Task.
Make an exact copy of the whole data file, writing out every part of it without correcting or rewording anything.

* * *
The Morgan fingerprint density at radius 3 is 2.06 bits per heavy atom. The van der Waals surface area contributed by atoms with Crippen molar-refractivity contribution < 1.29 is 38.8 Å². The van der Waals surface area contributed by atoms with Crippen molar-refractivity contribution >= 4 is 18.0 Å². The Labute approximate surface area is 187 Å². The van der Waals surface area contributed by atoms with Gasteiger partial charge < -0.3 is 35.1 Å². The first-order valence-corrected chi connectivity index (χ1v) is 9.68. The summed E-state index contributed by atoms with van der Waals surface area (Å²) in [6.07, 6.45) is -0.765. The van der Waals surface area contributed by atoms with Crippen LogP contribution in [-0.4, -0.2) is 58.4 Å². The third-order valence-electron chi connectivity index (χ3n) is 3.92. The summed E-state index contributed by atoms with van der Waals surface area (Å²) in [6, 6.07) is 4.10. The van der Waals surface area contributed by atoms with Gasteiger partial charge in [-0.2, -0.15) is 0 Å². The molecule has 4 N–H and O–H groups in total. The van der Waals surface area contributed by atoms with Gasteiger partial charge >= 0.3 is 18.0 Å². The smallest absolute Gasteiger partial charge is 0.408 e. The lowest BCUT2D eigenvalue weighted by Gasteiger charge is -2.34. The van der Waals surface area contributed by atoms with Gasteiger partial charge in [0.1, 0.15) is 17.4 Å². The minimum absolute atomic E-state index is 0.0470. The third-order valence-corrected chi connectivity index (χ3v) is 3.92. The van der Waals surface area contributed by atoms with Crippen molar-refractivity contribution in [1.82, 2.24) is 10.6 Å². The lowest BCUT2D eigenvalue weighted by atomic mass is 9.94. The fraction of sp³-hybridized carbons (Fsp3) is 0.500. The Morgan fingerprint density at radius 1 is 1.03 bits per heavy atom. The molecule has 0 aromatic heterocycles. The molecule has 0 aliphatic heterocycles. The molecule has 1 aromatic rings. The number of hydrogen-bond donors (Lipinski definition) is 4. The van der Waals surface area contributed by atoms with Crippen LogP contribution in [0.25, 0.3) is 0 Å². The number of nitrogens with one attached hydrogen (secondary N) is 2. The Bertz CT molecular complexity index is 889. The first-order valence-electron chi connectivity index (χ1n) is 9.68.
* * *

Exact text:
The Morgan fingerprint density at radius 3 is 2.06 bits per heavy atom. The van der Waals surface area contributed by atoms with Crippen molar-refractivity contribution < 1.29 is 38.8 Å². The van der Waals surface area contributed by atoms with Crippen molar-refractivity contribution >= 4 is 18.0 Å². The Labute approximate surface area is 187 Å². The van der Waals surface area contributed by atoms with Gasteiger partial charge < -0.3 is 35.1 Å². The first-order valence-corrected chi connectivity index (χ1v) is 9.68. The summed E-state index contributed by atoms with van der Waals surface area (Å²) in [6.07, 6.45) is -0.765. The van der Waals surface area contributed by atoms with Crippen LogP contribution in [-0.4, -0.2) is 58.4 Å². The third-order valence-electron chi connectivity index (χ3n) is 3.92. The summed E-state index contributed by atoms with van der Waals surface area (Å²) in [6, 6.07) is 4.10. The van der Waals surface area contributed by atoms with Gasteiger partial charge in [-0.2, -0.15) is 0 Å². The molecule has 4 N–H and O–H groups in total. The van der Waals surface area contributed by atoms with Gasteiger partial charge >= 0.3 is 18.0 Å². The smallest absolute Gasteiger partial charge is 0.408 e. The lowest BCUT2D eigenvalue weighted by Gasteiger charge is -2.34. The van der Waals surface area contributed by atoms with Gasteiger partial charge in [0.1, 0.15) is 17.4 Å². The minimum absolute atomic E-state index is 0.0470. The third-order valence-corrected chi connectivity index (χ3v) is 3.92. The van der Waals surface area contributed by atoms with Crippen molar-refractivity contribution in [1.82, 2.24) is 10.6 Å². The lowest BCUT2D eigenvalue weighted by atomic mass is 9.94. The fraction of sp³-hybridized carbons (Fsp3) is 0.500. The Morgan fingerprint density at radius 1 is 1.03 bits per heavy atom. The molecule has 0 aromatic heterocycles. The molecule has 0 aliphatic heterocycles. The molecule has 1 aromatic rings. The number of hydrogen-bond donors (Lipinski definition) is 4. The van der Waals surface area contributed by atoms with Crippen LogP contribution in [0.25, 0.3) is 0 Å². The number of nitrogens with one attached hydrogen (secondary N) is 2. The Bertz CT molecular complexity index is 889. The first-order valence-electron chi connectivity index (χ1n) is 9.68.